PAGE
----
Friday, 5 August 2011

Hache: I got no beef

At its heart, the burger is a trashy concept. When a group of friends decide to pop out for a cheap meal, they may rack their brains for an interesting idea, but somewhere in the depths is a voice that constantly whispers: ‘A burger. Go for a burger’.

So we swallowed our pride and hunks of reconstituted meat at McDonald's or, if we felt particularly daring, a Burger King.

But suddenly we didn’t have to, because some bright spark dressed up the burger in a floury artisan bun, put a real tomato in it and put the word gourmet in the title. A few years later, London’s best burger restaurant was born.

Hache is a small, dimly lit cove on Inverness Street, just within hearing distance of the teeming millions at Camden Market. Stepping inside at lunchtime is like putting ear plugs in, but the effect is quite to opposite in the evening. The small, lino-floored restaurant has a buzz that makes you forget the sometimes slapdash service.

The best thing on the menu has to be the Indian burger, which cleverly combines two comfort foods by adding spices to the beef, mango chutney instead of relish and a crispy (not to mention oily) onion bhaji on top. Impossible to eat with my hands and too delicious to waste time with a knife and fork, I ended up eating it in just six mouthfuls (surely a restaurant record) before sampling my companion's duck burger. Such a dish sounds ridiculous, not to mention strangely cruel (as if the cows deserved their sticky end), but ducks and bread go together right to the end. They also go well with the spring onions and hoi sin sauce Hache put on.

I have been three times now and am still to make a dent in the menu, which consists of no fewer than 15 beef burgers. If you are not a fan of beef I don’t know why you would go to a burger restaurant. However, Hache does not judge is patrons, and has graciously supplied variants from chicken and lamb burgers of several varieties, to avocado salads and falafel burgers.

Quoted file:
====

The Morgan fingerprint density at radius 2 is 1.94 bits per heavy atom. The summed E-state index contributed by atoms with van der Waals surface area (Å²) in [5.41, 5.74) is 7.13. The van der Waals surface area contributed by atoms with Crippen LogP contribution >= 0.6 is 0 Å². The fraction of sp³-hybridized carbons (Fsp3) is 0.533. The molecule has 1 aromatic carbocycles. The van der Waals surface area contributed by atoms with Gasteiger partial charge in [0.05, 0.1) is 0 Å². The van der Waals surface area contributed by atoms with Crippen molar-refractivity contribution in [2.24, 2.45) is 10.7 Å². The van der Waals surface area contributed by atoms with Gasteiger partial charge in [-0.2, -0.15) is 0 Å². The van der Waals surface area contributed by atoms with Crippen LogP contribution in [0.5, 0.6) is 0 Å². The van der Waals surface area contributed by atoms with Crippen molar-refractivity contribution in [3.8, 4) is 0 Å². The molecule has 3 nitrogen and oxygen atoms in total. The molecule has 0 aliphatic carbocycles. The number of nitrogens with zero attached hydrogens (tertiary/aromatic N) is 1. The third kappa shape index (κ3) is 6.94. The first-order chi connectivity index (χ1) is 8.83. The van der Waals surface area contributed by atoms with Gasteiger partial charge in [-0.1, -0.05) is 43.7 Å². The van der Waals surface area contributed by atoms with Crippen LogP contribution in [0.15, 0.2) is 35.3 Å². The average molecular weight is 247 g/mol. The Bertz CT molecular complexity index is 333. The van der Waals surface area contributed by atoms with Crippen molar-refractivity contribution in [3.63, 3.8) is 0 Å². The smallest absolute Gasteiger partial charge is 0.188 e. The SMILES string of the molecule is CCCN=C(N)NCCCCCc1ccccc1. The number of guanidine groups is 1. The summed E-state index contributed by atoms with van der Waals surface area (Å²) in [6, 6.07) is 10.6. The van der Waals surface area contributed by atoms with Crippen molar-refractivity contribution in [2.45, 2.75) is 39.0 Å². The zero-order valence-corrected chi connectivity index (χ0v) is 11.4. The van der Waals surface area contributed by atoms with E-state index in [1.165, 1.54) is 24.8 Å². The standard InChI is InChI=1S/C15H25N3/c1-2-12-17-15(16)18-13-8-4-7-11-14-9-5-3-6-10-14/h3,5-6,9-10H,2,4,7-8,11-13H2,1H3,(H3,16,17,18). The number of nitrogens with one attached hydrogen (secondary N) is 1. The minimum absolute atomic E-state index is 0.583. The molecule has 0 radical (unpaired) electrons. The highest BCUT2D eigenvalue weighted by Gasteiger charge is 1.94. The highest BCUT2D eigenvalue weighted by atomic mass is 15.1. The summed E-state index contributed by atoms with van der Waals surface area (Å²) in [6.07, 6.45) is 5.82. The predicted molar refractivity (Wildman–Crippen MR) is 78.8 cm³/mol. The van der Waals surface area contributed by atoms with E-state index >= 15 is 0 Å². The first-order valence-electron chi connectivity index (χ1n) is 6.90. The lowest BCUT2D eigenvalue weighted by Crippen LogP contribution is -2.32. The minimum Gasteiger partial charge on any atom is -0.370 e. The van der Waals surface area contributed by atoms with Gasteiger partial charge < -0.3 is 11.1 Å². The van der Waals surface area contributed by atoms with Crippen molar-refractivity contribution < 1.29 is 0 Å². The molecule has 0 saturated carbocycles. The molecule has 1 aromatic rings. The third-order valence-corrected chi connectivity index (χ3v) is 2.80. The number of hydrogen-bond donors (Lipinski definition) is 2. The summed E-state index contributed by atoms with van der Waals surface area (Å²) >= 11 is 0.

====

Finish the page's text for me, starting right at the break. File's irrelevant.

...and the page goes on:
In fact, the only place where choice is limited is the drinks menu, particularly in the beer section, which sticks to standards such as Becks and Corona. It may be a little over-fashionable at the moment, but the addition of some US craft beers or real pilsners would complement the heavy cuisine and myriad flavours much better, and be in keeping with the ’gourmet’ styling of the food. It would also be interesting to see more precise beer and food matching, such as having a Kingfisher to go with the Indian burger.

Despite this missed opportunity you’d be hard pressed to leave the restaurant not promising to yourself to go again, even if it can be a little pricey (the duck burger is around £12 without chips). But next time you hear that persistent whisper in your head, remember everyone is thinking the same thing – and go to Hache.

24 Inverness Street, London NW1 7HJ
020 7485 9100 

Hache Burgers on Urbanspoon   Square Meal